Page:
When the police make an arrest on suspicion of drug possession, distribution or manufacturing, they will typically seize any evidence they can find in the vicinity. In many cases, they will do so without a warrant. While the Fourth Amendment to the U.S. Constitution prohibits warrantless searches and seizures in many cases, there are many exceptions to the warrant requirement as well. If you are facing drug charges in New Jersey, you will want to speak with a Morristown drug lawyer to find out if you have grounds to challenge the government’s evidence against you.
7 Scenarios Where the Police Can Seize Drugs Without a Warrant
There are seven main scenarios in which the police can seize drugs (or other evidence) without a warrant:
1. You Consented to a Search
If you consent to a search, the police don’t need a warrant. This is true even if you weren’t aware that you had the right to refuse.
2. The Police Pulled You Over
When the police make a traffic stop, they are allowed to conduct a warrantless search if they have probable cause to believe that there is evidence in your vehicle.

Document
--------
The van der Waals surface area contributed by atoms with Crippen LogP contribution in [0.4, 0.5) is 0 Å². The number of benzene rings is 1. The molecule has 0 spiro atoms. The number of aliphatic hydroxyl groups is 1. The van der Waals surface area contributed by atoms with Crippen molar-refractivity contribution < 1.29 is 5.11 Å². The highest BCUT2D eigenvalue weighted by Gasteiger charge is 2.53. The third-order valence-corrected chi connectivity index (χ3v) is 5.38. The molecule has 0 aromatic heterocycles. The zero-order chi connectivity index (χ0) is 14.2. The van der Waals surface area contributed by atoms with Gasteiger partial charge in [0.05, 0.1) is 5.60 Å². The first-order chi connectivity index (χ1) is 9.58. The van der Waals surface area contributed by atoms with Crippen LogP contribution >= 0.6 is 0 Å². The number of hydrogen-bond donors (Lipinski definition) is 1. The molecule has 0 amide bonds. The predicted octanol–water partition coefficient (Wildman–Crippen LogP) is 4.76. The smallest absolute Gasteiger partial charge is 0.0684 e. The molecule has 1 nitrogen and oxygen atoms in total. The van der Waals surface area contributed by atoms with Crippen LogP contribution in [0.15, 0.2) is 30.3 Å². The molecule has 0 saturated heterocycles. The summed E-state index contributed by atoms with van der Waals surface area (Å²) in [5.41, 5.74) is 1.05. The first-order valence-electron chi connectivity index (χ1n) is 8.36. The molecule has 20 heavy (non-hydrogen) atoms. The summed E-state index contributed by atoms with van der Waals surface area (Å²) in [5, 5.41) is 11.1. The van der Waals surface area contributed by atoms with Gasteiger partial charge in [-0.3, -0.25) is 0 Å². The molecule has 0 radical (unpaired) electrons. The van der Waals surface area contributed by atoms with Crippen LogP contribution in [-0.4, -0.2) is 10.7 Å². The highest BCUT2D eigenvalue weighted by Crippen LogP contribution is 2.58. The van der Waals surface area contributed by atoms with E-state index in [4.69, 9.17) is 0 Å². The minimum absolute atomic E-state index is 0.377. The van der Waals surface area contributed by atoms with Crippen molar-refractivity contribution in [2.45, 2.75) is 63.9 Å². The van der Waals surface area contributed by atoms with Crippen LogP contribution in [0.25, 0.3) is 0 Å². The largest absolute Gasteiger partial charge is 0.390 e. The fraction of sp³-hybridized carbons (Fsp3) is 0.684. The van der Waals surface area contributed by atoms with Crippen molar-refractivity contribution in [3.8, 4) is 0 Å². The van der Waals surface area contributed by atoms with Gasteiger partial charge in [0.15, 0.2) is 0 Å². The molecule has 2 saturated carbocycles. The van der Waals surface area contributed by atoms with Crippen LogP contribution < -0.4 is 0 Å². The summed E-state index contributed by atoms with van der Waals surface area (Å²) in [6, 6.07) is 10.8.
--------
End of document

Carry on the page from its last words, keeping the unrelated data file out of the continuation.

3. The Police Conducted a “Stop and Frisk”
If the police have reasonable suspicion that you have committed a crime (or are about to commit a crime), they can conduct an investigatory stop (also commonly known as a “stop and frisk”). While the purpose of the stop and frisk is to search for weapons if the police find drugs they can seize these as well.
4. You Were Being Arrested
The police are allowed to conduct a warrantless search incident to an arrest. This search can include not only your person but also your surroundings.
5. The Drugs Were in Plain View
The police do not have to ignore evidence that is in plain view. If they could see the drugs (or other evidence which led to your arrest) from a location that they were lawfully allowed to be, then they were allowed to seize the drugs (or other evidence) without a warrant.
6. You Ran from the Police
If you run from the police, the police can continue their pursuit into your home (or anywhere else). If they find drugs while they are there, they can seize the drugs without a warrant.
7. There was an Emergency
The police can also enter private property without a warrant in the event of an emergency. While there, they can seize any evidence that is in plain view.
If none of these are relevant to your case and the police seized evidence without a warrant, you may be entitled to have this evidence suppressed. To find out if the police violated your Fourth Amendment rights, contact us for a free consultation today.
Talk to a Morristown Drug Lawyer for Free
If you are facing drug charges in New Jersey, you will need an experienced lawyer to help you fight to avoid severe penalties. For a free and confidential consultation with Morristown drug lawyer Scott Gorman, call 973-796-3800 or tell us how we can reach you online now.
Published in Categories: Drug Posession